The Rangers then got the ball in the offensive zone and looked for the winner, but O’Keefe’s bounce shot went over the cage and after Wetmore kept possession alive with a ground ball, Pendergast made a clutch save on an O’Keefe shot.
The Dragons tried to end it at the other end, but again turned the ball over.
Only this time, it proved to be in their favor.
The ball came to Gagnon, out of the cage, who looked to clear it, but out of nowhere swooped Eno to knocked the ball away and pounce on it.
With Gagnon running pell-mell back into the cage, Eno could have attempted a shot to win it, but instead, he hesitated, then passed to Gramins who had a better look.
Gramins then settled himself and at 11:58 a.m., fired the ball past Gagnon and into the net to end it.
“It’s an amazing feeling,” Gramins said. “It could have been anyone scoring. It just happened to be me. I was breaking up field because I thought they were going to clear it. Eno snuck behind the goalie and got a good check on it. The ball popped out. I thought he’d take it to the net, but the defense got settled and the goalie got back in. One guy sort of slid and I thought he’d let it rip, but it came to me and I let it rip and it worked out. That one was for the team.”
“I saw the goalie make a move and I went for the ball,” Eno said. “Then, I saw a two-on-three and I knew one of (the defenders) had to slide. If no one did, I’d rip a shot. I saw someone move and I gave it to Max and he sent us to the Promised Land. It’s unbelievable. It was nervewracking all the way through. We had to pull through no matter what.”
“I was trailing the play and I knew Max would put it in,” said Aiden Glover. “Andrew gave a great pass to him and he put it in. It’s so awesome. I’m so happy.”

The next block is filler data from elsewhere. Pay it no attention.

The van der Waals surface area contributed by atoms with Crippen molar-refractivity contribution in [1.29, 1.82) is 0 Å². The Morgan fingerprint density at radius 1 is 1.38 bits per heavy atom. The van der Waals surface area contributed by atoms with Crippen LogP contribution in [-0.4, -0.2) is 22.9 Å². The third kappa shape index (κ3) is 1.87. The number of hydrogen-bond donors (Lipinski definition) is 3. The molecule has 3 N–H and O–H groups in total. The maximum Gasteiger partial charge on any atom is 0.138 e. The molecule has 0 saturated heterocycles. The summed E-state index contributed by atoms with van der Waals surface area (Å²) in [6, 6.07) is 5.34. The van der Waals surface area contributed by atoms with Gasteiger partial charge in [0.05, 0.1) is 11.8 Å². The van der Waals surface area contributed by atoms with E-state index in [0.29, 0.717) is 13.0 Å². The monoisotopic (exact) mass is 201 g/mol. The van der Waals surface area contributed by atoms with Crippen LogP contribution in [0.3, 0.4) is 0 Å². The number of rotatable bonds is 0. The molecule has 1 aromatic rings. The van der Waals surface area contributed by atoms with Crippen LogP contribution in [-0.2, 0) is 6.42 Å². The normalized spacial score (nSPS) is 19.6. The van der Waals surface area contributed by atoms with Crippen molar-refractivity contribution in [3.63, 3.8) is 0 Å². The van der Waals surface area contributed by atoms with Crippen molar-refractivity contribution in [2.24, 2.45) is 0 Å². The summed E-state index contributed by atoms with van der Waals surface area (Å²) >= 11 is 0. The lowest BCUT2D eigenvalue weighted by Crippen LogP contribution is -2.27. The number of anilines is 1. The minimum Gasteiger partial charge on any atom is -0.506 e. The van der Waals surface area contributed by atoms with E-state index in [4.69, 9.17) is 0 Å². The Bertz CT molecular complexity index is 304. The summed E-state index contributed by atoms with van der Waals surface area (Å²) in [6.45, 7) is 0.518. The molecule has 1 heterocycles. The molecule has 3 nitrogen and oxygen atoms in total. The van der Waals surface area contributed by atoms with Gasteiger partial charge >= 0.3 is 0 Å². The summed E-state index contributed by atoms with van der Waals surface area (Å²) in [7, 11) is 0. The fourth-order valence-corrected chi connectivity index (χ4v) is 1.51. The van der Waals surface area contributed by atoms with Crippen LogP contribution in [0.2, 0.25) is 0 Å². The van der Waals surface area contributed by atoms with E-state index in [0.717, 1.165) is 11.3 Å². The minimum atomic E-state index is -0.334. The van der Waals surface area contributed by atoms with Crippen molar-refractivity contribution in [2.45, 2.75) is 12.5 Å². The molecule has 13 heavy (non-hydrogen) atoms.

“It was just hustle,” Don Glover added. “We have athletes. We lost a possession, but instead of sulking, Eno jumped on the backside. A lot of kids would pick it up and shoot, but instead, he looked and drew the slide and fed Max, who finished it. We rode his hot hand.”
Brunswick 14 Greely 13.
“This was our goal today and nothing would stop us,” said Gramins. “There were some doubts, but we have faith in the coaching staff. They kept us motivated. We prepared for June and it all worked out.”
“It’s amazing, I can’t even explain it,” Pendergast said. “We’re all brothers. We all play together as one unit. I was pretty confident we’d pull it out.”
“I credit Greely 100 percent,” Aiden Glover said. “They battled back. They’re well coached. Their goalie was crazy-good. Their faceoff guy was incredible. We didn’t want to lose like we did at home. The bench kept us in it. We had fun. We’ve been there before, so we were confident.”
“I’ve coached for 24 years and I’m learning to savor them all,” Don Glover added, about championships. “Like my children, I love them equally. I’m a blessed man, that’s for sure, but I’m follicly challenged and my hair is turning white.
“This was a tactical game, emotion back-and-forth, lead changes, both teams playing with desire. It was the same game we had with them in the regular season. We jumped out quick and they countered. Their faceoff crew was exceptional. We played some zone and rested a little bit in the third. They have a great group of young athletes who are very skilled.”
Glover was the game’s top scorer with five goals. Gramins added three, including the biggest one of his young life. Eno, Girardin and McDiarmid all finished with two goals.
Eno, Girardin and Glover all had one assist.
Pendergast was sensational from start to finish and his 22 saves played a major role in the victory.
“As soon as I focus, it’s like second nature, honestly,” Pendergast said. “There were a lot of balls coming at me, but I like the pressure.”
“Connor saved our season and he’s done that all year,” said Aiden Glover. “He’s a phenomenal goalie. I love that kid so much.”
“Connor is the best goalie I’ve ever played against,” Gramins said. “I love it in practice. He’s just amazing.”